Excellent post, Elizabeth🙂

    And now – off to read Ruth’s post. Can’t wait to see what a puzzler is.

    1. Thanks, Gene. You’ve put it perfectly–to explore the options in the writing advice. I do not mean to cast aspersions on the craft books at all, but they often describe one writer’s process. It took me a while, but I finally figured out why some habits refused to stick, and it’s okay that I can’t write like any of my ROW80 friends. I write like me.

  3. I agree. There are as many ways to write as there are writers. I think it’s helpful to hear what other writers’ processes are while you’re trying to figure out your own. But if something doesn’t work for you, quit doing it. Sometimes I have to outline a story before I can write it. Other times I enjoy just kind of discovering what happens as I tap fingers on the keyboard. There isn’t one right way—just the right way for me.

    Great post!

    1. Thank you, Jae. You’re right, sometimes the process differs among works as well. We should experiment with different approaches, but I’ve heard people try to force themselves into a process because Writer X writes that way. I like your comment–if it doesn’t work, quit doing it. Well put!

  4. This post couldn’t have come at a better time! I’m currently sussing through some writing advice, & you just gave me the “permission” I longed for to throw out what doesn’t seem to apply. Now I understand better why I couldn’t seem to make it stick — great advice isn’t always great FOR ME! Thanks, friend!🙂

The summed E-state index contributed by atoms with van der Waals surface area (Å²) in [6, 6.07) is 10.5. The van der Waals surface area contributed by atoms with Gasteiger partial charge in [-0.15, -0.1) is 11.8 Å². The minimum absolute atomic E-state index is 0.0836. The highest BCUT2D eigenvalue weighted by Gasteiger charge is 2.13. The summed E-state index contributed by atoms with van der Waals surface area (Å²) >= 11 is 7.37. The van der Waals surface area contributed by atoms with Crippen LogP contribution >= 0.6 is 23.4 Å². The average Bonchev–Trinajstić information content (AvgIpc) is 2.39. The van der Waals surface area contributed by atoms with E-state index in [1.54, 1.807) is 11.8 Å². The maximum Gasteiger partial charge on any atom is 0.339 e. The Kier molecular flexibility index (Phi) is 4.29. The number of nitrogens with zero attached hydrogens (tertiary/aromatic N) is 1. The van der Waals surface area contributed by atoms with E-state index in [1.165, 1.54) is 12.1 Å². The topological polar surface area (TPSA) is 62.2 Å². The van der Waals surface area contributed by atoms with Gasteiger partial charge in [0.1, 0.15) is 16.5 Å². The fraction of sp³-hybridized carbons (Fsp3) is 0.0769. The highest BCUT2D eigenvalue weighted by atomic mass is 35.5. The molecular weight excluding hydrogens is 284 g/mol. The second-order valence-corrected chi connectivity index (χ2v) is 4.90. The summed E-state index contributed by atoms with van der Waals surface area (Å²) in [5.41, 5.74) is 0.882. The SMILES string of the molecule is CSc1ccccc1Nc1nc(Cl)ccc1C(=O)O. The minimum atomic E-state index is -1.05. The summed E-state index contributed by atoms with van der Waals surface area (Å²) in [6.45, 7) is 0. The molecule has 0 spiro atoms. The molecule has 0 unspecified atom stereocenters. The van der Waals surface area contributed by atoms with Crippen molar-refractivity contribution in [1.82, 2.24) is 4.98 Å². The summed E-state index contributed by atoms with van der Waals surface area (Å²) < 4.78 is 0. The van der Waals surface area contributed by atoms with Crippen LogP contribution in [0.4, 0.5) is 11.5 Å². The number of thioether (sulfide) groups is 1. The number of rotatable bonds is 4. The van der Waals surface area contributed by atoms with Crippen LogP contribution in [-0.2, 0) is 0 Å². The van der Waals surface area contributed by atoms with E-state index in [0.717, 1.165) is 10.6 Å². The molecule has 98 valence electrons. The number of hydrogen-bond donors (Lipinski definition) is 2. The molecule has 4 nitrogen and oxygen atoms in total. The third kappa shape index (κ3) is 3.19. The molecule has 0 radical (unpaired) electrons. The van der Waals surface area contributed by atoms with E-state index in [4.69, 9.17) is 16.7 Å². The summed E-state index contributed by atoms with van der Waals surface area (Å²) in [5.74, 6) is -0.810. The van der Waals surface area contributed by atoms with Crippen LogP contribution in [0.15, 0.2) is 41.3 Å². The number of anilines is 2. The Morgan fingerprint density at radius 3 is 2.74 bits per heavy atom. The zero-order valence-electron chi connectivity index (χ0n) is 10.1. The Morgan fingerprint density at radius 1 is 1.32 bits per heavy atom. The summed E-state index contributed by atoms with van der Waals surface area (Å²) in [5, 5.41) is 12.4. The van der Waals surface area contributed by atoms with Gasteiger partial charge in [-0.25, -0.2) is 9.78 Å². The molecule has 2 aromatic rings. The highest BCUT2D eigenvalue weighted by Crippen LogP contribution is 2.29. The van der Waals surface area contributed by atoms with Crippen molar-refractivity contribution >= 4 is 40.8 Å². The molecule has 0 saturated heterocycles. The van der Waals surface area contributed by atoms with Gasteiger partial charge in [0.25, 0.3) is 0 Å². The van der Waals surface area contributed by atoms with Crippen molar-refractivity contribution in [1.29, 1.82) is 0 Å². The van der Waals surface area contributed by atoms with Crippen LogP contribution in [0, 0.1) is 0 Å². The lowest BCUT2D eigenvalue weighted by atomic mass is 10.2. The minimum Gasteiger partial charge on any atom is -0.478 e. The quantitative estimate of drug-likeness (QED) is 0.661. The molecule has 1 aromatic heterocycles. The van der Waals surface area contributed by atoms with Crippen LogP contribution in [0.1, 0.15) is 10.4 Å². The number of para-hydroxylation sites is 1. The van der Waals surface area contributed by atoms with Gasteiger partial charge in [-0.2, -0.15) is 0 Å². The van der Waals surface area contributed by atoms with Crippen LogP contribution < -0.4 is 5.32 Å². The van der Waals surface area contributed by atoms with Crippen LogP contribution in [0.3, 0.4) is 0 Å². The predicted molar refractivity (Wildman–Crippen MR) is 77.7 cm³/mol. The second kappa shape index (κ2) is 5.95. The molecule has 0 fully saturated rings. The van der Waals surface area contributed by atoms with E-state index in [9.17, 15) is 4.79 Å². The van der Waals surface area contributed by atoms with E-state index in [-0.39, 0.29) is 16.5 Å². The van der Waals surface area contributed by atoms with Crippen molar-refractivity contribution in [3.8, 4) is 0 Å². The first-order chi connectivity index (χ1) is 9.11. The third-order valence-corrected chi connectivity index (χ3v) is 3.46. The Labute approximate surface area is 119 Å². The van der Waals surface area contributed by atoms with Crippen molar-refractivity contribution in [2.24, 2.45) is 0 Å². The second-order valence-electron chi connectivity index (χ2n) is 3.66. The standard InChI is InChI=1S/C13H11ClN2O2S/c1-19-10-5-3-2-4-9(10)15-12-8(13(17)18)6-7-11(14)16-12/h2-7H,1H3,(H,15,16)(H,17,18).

1. Thank you, Lauralynn. Your comparison is apt, since the world of health advice may be even more confusing than writing advice. It was a bit on an “aha!” moment when I realized the writing advice was a buffet. I didn’t have to eat it all🙂

  5. I loved this! I’ve learned to glean ideas, perspective, skills, etc. from other writers, but at the end of the day, I need a process that works for ME. Great post, Elizabeth!

    1. Thank you, Julie. There is so much to glean (I love that word) out there, but it needs to fit. I’m still working on finding my own process, but I envision it akin to kicking off the work heels at the end of the day and putting on my fuzzy slippers.🙂

  6. Bravo, Elizabeth! The only thing I would add is that because we each have a life, what works for us today may not work tomorrow. Listening to yourself with llexibility and the life-long learner attitude goes a long way.

      1. Excellent point, Lynette. What goes on in our external lives impacts our habits, so flexibility is key. I think if one has made something a habit, it steps back into place more easily, unless the disruptions are so long, a new habit has to be created.

        Thanks for the insightful comment.